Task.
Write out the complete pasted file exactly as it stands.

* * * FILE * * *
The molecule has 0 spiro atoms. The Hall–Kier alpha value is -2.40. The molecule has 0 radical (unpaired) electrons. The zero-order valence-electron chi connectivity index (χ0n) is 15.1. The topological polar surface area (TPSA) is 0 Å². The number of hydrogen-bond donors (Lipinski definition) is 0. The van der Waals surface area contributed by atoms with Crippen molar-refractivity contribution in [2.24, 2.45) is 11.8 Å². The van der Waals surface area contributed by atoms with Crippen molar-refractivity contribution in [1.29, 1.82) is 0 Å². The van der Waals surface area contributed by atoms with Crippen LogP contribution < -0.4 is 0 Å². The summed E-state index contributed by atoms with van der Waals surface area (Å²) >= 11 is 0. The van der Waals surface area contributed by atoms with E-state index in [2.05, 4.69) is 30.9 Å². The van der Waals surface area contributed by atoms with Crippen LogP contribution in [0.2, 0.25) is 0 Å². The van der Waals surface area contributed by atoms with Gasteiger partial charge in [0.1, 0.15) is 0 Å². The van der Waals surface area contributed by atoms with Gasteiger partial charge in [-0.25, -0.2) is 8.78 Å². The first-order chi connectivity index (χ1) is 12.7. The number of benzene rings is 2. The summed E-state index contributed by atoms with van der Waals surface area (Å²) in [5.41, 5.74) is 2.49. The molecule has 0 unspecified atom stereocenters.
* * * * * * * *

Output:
The molecule has 0 spiro atoms. The Hall–Kier alpha value is -2.40. The molecule has 0 radical (unpaired) electrons. The zero-order valence-electron chi connectivity index (χ0n) is 15.1. The topological polar surface area (TPSA) is 0 Å². The number of hydrogen-bond donors (Lipinski definition) is 0. The van der Waals surface area contributed by atoms with Crippen molar-refractivity contribution in [2.24, 2.45) is 11.8 Å². The van der Waals surface area contributed by atoms with Crippen molar-refractivity contribution in [1.29, 1.82) is 0 Å². The van der Waals surface area contributed by atoms with Crippen LogP contribution < -0.4 is 0 Å². The summed E-state index contributed by atoms with van der Waals surface area (Å²) >= 11 is 0. The van der Waals surface area contributed by atoms with E-state index in [2.05, 4.69) is 30.9 Å². The van der Waals surface area contributed by atoms with Crippen LogP contribution in [0.2, 0.25) is 0 Å². The van der Waals surface area contributed by atoms with Gasteiger partial charge in [0.1, 0.15) is 0 Å². The van der Waals surface area contributed by atoms with Gasteiger partial charge in [-0.25, -0.2) is 8.78 Å². The first-order chi connectivity index (χ1) is 12.7. The number of benzene rings is 2. The summed E-state index contributed by atoms with van der Waals surface area (Å²) in [5.41, 5.74) is 2.49. The molecule has 0 unspecified atom stereocenters.